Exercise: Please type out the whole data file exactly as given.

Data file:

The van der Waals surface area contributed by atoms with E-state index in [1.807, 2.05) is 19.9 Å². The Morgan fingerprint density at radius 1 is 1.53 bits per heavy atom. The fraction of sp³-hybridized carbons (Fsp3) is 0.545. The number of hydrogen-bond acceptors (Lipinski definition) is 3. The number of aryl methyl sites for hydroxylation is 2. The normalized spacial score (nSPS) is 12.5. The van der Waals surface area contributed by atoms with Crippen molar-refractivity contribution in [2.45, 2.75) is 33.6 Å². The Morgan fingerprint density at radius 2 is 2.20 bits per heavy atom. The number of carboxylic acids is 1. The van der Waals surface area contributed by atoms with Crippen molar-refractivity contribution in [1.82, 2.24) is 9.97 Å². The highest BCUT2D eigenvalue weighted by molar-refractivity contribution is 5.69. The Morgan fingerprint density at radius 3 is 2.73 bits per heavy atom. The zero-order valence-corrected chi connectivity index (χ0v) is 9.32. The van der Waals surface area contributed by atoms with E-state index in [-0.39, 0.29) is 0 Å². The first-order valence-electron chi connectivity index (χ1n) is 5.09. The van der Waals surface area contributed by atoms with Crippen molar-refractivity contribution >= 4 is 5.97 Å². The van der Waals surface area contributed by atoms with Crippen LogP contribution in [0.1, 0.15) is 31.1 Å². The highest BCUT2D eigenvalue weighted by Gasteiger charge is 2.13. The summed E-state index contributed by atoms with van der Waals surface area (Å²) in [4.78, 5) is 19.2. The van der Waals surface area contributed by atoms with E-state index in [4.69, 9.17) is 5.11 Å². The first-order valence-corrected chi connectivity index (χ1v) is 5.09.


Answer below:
The van der Waals surface area contributed by atoms with E-state index in [1.807, 2.05) is 19.9 Å². The Morgan fingerprint density at radius 1 is 1.53 bits per heavy atom. The fraction of sp³-hybridized carbons (Fsp3) is 0.545. The number of hydrogen-bond acceptors (Lipinski definition) is 3. The number of aryl methyl sites for hydroxylation is 2. The normalized spacial score (nSPS) is 12.5. The van der Waals surface area contributed by atoms with Crippen molar-refractivity contribution in [2.45, 2.75) is 33.6 Å². The Morgan fingerprint density at radius 2 is 2.20 bits per heavy atom. The number of carboxylic acids is 1. The van der Waals surface area contributed by atoms with Crippen molar-refractivity contribution in [1.82, 2.24) is 9.97 Å². The highest BCUT2D eigenvalue weighted by molar-refractivity contribution is 5.69. The Morgan fingerprint density at radius 3 is 2.73 bits per heavy atom. The zero-order valence-corrected chi connectivity index (χ0v) is 9.32. The van der Waals surface area contributed by atoms with E-state index in [-0.39, 0.29) is 0 Å². The first-order valence-electron chi connectivity index (χ1n) is 5.09. The van der Waals surface area contributed by atoms with Crippen molar-refractivity contribution >= 4 is 5.97 Å². The van der Waals surface area contributed by atoms with Crippen LogP contribution in [0.1, 0.15) is 31.1 Å². The highest BCUT2D eigenvalue weighted by Gasteiger charge is 2.13. The summed E-state index contributed by atoms with van der Waals surface area (Å²) in [4.78, 5) is 19.2. The van der Waals surface area contributed by atoms with E-state index in [4.69, 9.17) is 5.11 Å². The first-order valence-corrected chi connectivity index (χ1v) is 5.09.